11. Pin the piece from step 10 to the top and attach to the top using a ½”seam allowance.
  12. The sides for the window side of the cage cover are about 2” wider than one third the total length of the side so that the window side should not leak light.
  13. Prepare the side window the same as the front door – steps 6, 7 and 8.
  14. Finish the seam allowances at the top by serging or binding with bias tape or a French seam or a fake flat felled seam….your choice.

Place over your cage.  Roll up the windows and see if your pup likes their new home.

Note – This is all very basic and can be changed in a zillion different ways.  Add trims around the top, add an overlap on the front door side, add fusible appliques to the outside, add a lining to all the bits without it…and on and on and on.

I wish I could show you one all made up but I don't have a wire crate right now but I do have some great fabric!

BTW - share often but please give credit for the basic design where possible.

Wednesday, April 3, 2013

A Place For Everything

My organizing philosophy has always been centered around the maxim that every room needs a junk drawer.  When that drawer gets full then you must organize the contents to either get rid of useless junk (like the bread bag ties in the kitchen junk drawer that I will never use) or to find a new home for things that can logically go together.

Everything and anything can go in a junk drawer but groups of like things need their own space.

The same goes for things needed for specific activities.  Your purse (if you use one) is like a portable junk drawer.  It usually includes individual items that are needed while out and about but it also accumulates lots of things that have no place else to live.   My check book lives in my purse but I have rarely written a check outside the house in years. Lip balm is used at home, most of the time, but my purse attracts them lie flies to honey.

I have specific tote bags for my library books, my swimming stuff, my knitting projects (multiple bags!), the Quilt Guild Library records, the Quilt Show Garage Sale records and even a special bag for the dogs' medicines.

What I did not have, until the other day, was a specific tote bag for the Knitting in Kingwood records. I had been using one that was too big for amount of stuff I needed to take to each meeting and it was very awkward to use.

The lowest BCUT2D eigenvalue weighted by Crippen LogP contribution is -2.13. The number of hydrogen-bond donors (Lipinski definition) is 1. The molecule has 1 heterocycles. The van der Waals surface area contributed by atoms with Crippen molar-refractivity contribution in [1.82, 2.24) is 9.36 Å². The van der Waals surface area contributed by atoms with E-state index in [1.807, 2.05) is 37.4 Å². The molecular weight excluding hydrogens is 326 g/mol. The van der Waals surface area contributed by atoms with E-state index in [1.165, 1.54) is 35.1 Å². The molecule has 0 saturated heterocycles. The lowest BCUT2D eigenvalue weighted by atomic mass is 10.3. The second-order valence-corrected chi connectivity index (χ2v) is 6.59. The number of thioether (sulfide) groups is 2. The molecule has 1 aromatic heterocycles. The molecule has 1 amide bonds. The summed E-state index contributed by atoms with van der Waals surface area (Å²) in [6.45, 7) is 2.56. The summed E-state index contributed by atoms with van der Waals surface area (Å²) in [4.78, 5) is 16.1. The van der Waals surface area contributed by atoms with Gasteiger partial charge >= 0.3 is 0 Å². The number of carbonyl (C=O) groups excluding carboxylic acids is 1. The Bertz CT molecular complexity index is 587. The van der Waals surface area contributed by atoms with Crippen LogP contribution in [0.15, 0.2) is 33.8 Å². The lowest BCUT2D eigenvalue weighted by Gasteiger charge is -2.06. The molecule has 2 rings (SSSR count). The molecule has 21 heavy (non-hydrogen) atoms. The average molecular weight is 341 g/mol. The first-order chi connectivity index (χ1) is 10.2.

Determined to fix this lack, and armed with my knowledge from a class with Gilbert Muniz a few years ago, I created this bag that exactly fits all the stuff I cart around for Knitting in Kingwood.

What do you think?

For the big bag, I used my embroidery machine for the label, some outdoor fabric from JoAnn's for the exterior, some buckram to stiffen it up a little, some leftover cotton fabric for the lining and some fabulous leather handles I have been hanging onto for many years. The little white bag, which fits nicely into the bigger bag, is made from some felted wool and holds the little bits and pieces I seem to need at the meetings like membership cards, pens and others bits.

Best part is, is that I can pass on this bag to the next leader and they will have everything they need in one place and won't have to go searching for membership lists, the copier card or organizational rules.

While the rest of my life may be spiraling into chaos at least my KIK materials are organized.

Saturday, February 9, 2013

The Most Expensive Quilt Ever

Just after the Houston International Quilt Festival in early November Martha and I went on a quilting cruise to the western Caribbean.  A quilting cruise usually entails an up charge on your cabin rate to cover the cruising expenses of several quilting teachers, the use of cruise organizers sewing machines, the use of the conference center for classes and sewing and lots of little extras like an opening cocktail party and lots of door prizes.  Our cruise included only one teacher, Deb Tucker and only one quilt.  This suited me just fine as I didn't want to end up with a bunch of small quilts, I did want to learn a new technique or two, I did want to work on a couple of UFO's and I did want to get in some serious sun bathing.

This is the quilt we worked on for the majority of our cruise:

It is about 42" square and it will reside on one of my walls once I get a curtain rod set up for it.

The special technique taught was the use of Deb Tucker's special ruler for the stars and another ruler for the little squares and triangles in the border.  Basically the technique is to create oversize blocks that are trimmed down to the right size.  The rulers really did help but it was very time consuming.

Why is this the world's most expensive quilt ever?   Along with base cabin charges at ~$1,300.00 I also was charged about ~$500.00 for the teacher and other extras and charged about ~$65.00 for the quilt kit.  I got one UFO top ~90% finished and one ~50% finished as well.  We did spend most one day playing with Bernina sewing machine accessories woth a great little kit included.

I figure this quilt, which is too small to snuggle up in, cost over $2,000.00.

Any every penny was well spent.

And I would even do it again.

And I even got to spend a few hours sun bathing.

While the Northeast gets hammered by a huge blizzard I hope this remembrance of my cruise will warm you up a little.

Tuesday, January 1, 2013

Goodbye to 2012

2012 was a pretty crappy year in so many ways but there were a few bright spots that I hope will carry on into 2013.  Here is my perspective on 2012 and some notes for 2013.

Stupid things I heard in 2012

  1. Guns don't kill people, people kill people as an argument against gun control.  Who came up with this stupidity?  Does anyone remember MAD - Mutually Assured Destruction when major international powers had so many nuclear weapons that if anyone started to use them life on this planet would cease to exist?  About 99% of all the guns out there were purchased legally by someone at some point in time.  Yet there are many in the hands of criminals.  Wonder where they came from?  The guns used at Sandy Hook, the West Webster shootings and, locally, in Bellaire last week, were all purchased legally so please stop the empty rhetoric....or are we already in a state of of MAD?